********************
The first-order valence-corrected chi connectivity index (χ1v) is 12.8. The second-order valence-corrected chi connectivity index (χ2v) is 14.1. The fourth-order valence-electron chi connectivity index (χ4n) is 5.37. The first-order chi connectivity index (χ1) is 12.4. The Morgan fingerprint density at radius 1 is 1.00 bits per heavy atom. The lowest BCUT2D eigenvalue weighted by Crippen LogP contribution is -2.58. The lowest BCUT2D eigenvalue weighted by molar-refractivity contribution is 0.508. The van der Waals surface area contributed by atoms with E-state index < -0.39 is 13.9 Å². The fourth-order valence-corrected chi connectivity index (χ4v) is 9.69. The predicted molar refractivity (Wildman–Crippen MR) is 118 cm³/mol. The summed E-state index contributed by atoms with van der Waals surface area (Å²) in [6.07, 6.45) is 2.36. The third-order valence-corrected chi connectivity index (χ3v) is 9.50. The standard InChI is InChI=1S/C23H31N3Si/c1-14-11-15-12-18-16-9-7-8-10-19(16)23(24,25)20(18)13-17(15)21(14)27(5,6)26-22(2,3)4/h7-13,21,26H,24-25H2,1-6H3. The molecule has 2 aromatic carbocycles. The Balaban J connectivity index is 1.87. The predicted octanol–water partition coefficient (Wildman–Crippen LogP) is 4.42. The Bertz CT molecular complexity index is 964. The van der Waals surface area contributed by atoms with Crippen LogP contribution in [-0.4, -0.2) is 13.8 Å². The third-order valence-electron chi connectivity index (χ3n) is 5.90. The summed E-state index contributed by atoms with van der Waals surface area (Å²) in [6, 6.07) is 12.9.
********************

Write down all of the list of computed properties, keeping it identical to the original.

The first-order valence-corrected chi connectivity index (χ1v) is 12.8. The second-order valence-corrected chi connectivity index (χ2v) is 14.1. The fourth-order valence-electron chi connectivity index (χ4n) is 5.37. The first-order chi connectivity index (χ1) is 12.4. The Morgan fingerprint density at radius 1 is 1.00 bits per heavy atom. The lowest BCUT2D eigenvalue weighted by Crippen LogP contribution is -2.58. The lowest BCUT2D eigenvalue weighted by molar-refractivity contribution is 0.508. The van der Waals surface area contributed by atoms with E-state index < -0.39 is 13.9 Å². The fourth-order valence-corrected chi connectivity index (χ4v) is 9.69. The predicted molar refractivity (Wildman–Crippen MR) is 118 cm³/mol. The summed E-state index contributed by atoms with van der Waals surface area (Å²) in [6.07, 6.45) is 2.36. The third-order valence-corrected chi connectivity index (χ3v) is 9.50. The standard InChI is InChI=1S/C23H31N3Si/c1-14-11-15-12-18-16-9-7-8-10-19(16)23(24,25)20(18)13-17(15)21(14)27(5,6)26-22(2,3)4/h7-13,21,26H,24-25H2,1-6H3. The molecule has 2 aromatic carbocycles. The Balaban J connectivity index is 1.87. The predicted octanol–water partition coefficient (Wildman–Crippen LogP) is 4.42. The Bertz CT molecular complexity index is 964. The van der Waals surface area contributed by atoms with Crippen LogP contribution in [-0.4, -0.2) is 13.8 Å². The third-order valence-electron chi connectivity index (χ3n) is 5.90. The summed E-state index contributed by atoms with van der Waals surface area (Å²) in [6, 6.07) is 12.9.